Much like the tweener, Kyrgios is not every tennis fan’s cup of tea.
There is little debate, however, about his status as one of the most talented athletes to ever wield a racket — a guy who could have excelled in basketball, soccer, track or almost any sport to which he applied himself. It is an open question, though, whether Kyrgios, at 27, has ever fully applied himself to tennis.
It is also an open question whether Kyrgios, who is coming off a career-best Grand Slam performance by reaching Wimbledon’s final last month, is good or bad for the game.
To Ken Solomon, chairman and CEO of Tennis Channel, there is zero doubt.
“From a television perspective and a commerce perspective, Nick Kyrgios has been ‘Box Office,’ as we call it, since Day 1 on television,” Solomon said in a recent interview. “Period. End of story. Full exclamation point.”
That’s Patrick McEnroe’s view, too, as an ESPN analyst who saw the impact on viewership throughout Kyrgios’s march to the Wimbledon final, in which the former teen phenom outplayed defending champion Novak Djokovic at the outset before succumbing in four sets.
“There is no doubt that Nick Kyrgios moves the needle when it comes to TV ratings and when it comes to fans,” McEnroe said. “There is even less doubt that young kids all like to watch him. They like his underhand serve, they like his banter with the crowd, they like his tweeners — not to mention, he is a hell of a player.”
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At Washington’s Citi Open, Kyrgios is the player many fans have paid to see. This summer, he’s giving them double value, competing in doubles with American Jack Sock — the duo won their first-round match Monday — and in singles.
Kyrgios was greeted with cheers when he stepped onto Stadium Court at Rock Creek Park Tennis Center on Tuesday night. As the tournament’s 2019 champion, Kyrgios has his name displayed on the blue banner of past victors that rings around the court, putting him in the company of such greats as Jimmy Connors, Ivan Lendl, Andre Agassi and Andy Roddick.
With his trademark backward baseball cap, Kyrgios got to work quickly against American Marcos Giron, 29, needing just 59 minutes to dispatch the 2014 NCAA champion, 6-3, 6-2.
He blasted just one ball in frustration midway through the first set but otherwise charmed the crowd from start to finish, attempting a tweener and, on match point, walking over to a woman in the front row and asking what sort of serve he should attempt.
“I think it’s just a cool experience for someone that’s paid money to come watch you play and potentially to go home with that memory, if it’s a young kid or an older lady like today,” said Kyrgios, who did the same thing during his run to the 2019 title in Washington. “I wish I had that experience when I was watching tennis matches.”
There are multiple facets to Kyrgios’s personality, on the court and off it.
His serve is his greatest asset as a player, powerful and unpredictable. It might speed past in a 140-mph blur, on first and second attempts alike. It could also be a puffball delivered underhanded that plops just beyond the net. Against Giron, it was masterful — Kyrgios finished with 13 aces.
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Kyrgios’s ground game can be devilish in its variety: line-tagging blasts, slices, drop-shots and whatever improvisation comes to mind. While he’s a shrewd analyst of the game, he often balks at playing percentages, as if compelled to try the highest risk shot at the most critical juncture. If that aggravates opponents who thrive on consistency and rhythm, so much the better.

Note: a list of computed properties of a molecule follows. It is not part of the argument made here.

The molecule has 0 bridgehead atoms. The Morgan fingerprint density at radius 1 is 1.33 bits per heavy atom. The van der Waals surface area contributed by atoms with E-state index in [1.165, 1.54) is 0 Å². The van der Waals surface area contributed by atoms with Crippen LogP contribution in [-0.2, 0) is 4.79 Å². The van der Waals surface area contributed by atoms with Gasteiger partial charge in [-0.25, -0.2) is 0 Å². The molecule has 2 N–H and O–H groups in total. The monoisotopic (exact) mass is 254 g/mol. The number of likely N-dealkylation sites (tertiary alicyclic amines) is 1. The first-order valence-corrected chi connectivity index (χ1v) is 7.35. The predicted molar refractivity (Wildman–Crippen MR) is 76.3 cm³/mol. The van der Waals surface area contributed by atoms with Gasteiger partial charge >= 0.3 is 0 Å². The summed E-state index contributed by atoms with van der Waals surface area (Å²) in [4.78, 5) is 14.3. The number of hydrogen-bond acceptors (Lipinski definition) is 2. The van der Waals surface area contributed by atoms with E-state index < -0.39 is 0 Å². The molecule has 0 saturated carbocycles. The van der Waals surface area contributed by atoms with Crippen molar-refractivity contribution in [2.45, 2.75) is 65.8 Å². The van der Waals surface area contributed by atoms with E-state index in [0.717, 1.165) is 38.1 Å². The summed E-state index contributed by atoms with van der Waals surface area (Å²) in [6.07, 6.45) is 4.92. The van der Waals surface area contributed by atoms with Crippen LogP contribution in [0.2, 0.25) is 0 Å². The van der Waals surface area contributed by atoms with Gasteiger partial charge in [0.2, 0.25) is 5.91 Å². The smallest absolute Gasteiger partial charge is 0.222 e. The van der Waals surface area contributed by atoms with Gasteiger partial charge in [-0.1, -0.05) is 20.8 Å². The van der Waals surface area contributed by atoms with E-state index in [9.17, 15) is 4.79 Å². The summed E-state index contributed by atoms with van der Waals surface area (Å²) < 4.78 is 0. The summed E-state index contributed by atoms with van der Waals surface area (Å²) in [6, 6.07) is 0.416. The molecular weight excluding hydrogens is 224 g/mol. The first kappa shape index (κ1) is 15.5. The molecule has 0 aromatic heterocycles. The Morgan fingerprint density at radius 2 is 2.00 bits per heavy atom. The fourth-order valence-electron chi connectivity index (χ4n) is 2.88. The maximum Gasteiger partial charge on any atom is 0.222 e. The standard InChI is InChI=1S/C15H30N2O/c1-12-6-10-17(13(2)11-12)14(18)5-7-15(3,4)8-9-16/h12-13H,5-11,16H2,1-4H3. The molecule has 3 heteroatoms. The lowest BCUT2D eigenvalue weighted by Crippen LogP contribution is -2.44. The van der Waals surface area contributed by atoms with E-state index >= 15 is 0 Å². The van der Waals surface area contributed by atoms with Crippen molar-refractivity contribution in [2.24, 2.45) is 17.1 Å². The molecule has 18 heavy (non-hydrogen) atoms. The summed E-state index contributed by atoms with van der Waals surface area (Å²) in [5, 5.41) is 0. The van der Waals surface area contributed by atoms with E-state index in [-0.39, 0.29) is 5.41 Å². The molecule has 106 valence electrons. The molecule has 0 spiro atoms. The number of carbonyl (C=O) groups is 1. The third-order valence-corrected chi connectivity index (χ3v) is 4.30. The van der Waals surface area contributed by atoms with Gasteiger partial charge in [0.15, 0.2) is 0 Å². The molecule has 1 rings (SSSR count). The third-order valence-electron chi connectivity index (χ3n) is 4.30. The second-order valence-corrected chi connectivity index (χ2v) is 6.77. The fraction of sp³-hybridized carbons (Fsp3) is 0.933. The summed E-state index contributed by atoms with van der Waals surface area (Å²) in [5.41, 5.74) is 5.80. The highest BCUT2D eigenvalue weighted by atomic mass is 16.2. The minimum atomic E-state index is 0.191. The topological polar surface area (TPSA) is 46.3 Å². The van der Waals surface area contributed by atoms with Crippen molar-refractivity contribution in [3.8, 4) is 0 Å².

While Kyrgios’s penchant for pushing the sport’s boundaries delights some fans, others feel he crosses the line too often.
He has been fined more than $500,000 over his career for virtually every conceivable offense in tennis, including verbal abuse of an umpire, smashing rackets, pantomiming a sexual act with a water bottle, not giving full effort and, at Wimbledon last month, spitting in the direction of a fan shouting an audible obscenity.
“What rankles people like me and my brother [seven-time Grand Slam champion John McEnroe], and even the Australian greats, is that this guy just doesn’t put forth a full-on effort every time he goes out there,” McEnroe said. “And he doesn’t seem to care; at least, that’s what he says. But he is a complicated guy. … It’s a bad look for professional tennis or professional anything, to be honest.”
Kyrgios also has a court date in Canberra, Australia, later this month to face a charge of common assault for allegedly grabbing a former girlfriend in an incident that was reported to police in December. Asked Tuesday about the pending proceedings, he said others were handling the legal matters, which he described as out of his control.
“All I can do is just continue to work and continue to keep my head down and do what I love to do every day, and that’s play tennis and inspire millions of people,” Kyrgios said.
But after reaching Wimbledon’s final — and reflecting since on the victory that might have been — Kyrgios said he has adopted a “totally different mind-set” about his potential and his preparation going forward.
“Obviously, that [Wimbledon] loss hurts,” he said. “I think ever since I picked up a tennis racket, I had coaches in my ear saying the Wimbledon trophy is the highest accolade you can achieve in the sport. To have that opportunity and come up short wasn’t easy for me to stomach. …
“There are so many things I would have done differently, I think, now that I have digested that match. But I’m doing all the right things to put myself in that position again.”
Asked if that meant he was driven, Kyrgios said, “Yeah, it’s taken me 27 years.”
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